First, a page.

Global Day of Jewish Learning

  • Congregation B'nai Israel 3700 North Rodney Parham Road Little Rock, AR, 72212 United States

Now in its 7th year, this fantastic morning of Jewish learning takes us on a journey through Jewish texts that examine our world and nature.  Far from being lectures, these classes spark thought-provoking conversations and have something for absolutely everyone.  We are fortunate to have five stellar facilitators helping us navigate these issues as our community joins forces with 400 others from around the globe!  You may choose two classes from the following - each class will be offered twice - and there will be coffee and delicious Kosher noshables. Following the sessions, we will have stimulating round table discussions.

 

Healing: A Natural Practice?

Rabbi Barry Block, Congregation B'nai Israel

This session navigates the tension in Jewish sources between God as granter of life and healing and the practice of medicine by humans. Is it "unnatural" to interfere and make changes in the natural world?

 

Planting for the Future

Rabbi Pinchus Ciment, Lubavitch of Arkansas

Planting is at the core of gardening and farming. It is also a fundamental metaphor for long-term planning and investment. We will examine the significance of planting within Jewish life.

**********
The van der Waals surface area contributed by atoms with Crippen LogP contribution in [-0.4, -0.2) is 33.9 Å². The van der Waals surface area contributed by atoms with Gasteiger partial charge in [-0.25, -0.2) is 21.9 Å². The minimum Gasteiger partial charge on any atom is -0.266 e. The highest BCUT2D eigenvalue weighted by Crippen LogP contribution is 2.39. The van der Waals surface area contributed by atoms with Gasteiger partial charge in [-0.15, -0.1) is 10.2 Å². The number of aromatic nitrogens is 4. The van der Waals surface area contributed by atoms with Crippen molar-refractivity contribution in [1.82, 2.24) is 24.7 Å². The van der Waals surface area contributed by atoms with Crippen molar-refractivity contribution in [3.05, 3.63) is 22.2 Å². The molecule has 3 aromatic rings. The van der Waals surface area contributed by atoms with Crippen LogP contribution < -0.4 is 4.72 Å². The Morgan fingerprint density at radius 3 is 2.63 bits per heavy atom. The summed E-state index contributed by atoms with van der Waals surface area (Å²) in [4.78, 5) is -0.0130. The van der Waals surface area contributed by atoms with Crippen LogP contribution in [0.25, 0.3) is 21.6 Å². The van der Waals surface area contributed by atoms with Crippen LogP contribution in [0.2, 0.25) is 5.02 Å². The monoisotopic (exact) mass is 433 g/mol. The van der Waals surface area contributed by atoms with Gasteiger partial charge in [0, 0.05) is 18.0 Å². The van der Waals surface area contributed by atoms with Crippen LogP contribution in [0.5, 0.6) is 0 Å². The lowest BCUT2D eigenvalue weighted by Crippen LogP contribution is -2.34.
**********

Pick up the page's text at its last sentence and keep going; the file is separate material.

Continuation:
Shmita (The Sabbatical Year): A Cycle of Rest, Release and Ownership

Ellyn Polsky, Director Emeritus of Lifelong Learning, Congregation B'nai Israel

Shmita is a year of rest and release for the land. It can also be meaningful today as a marker of cycles, a time for personal renewal, and as a reminder of our responsibilities to others and the world around us.

 

Green Torah Wisdom

Phillip Spivey, UCA Lecturer of Religion and Philosophy

Living modern life in balance with nature is a challenge, but Judaism offers solutions that may surprise you. What does it mean to be a Jewish environmentalist?

 

Ruler, Steward, Servant: Humanity's Relationship with Nature

Rabbi Kalman Winnick, Congregation Agudath Achim

Was the world created for our sake? Are we masters over the animals and plants, or are we their stewards? We'll consider the relationship between humanity and nature through a close reading of the Creation story.

 

 

Please call, text, or email to pre-register:  Meg Marion, 951-3345, meg.marion@mac.com

 

Sponsored by JFAR, with the support of Congregation B'nai Israel, Congregation Agudath Achim, and Jewniversity.  Donations are welcome, too.

 

November 17
Torah Time
November 22
CAA Board Meeting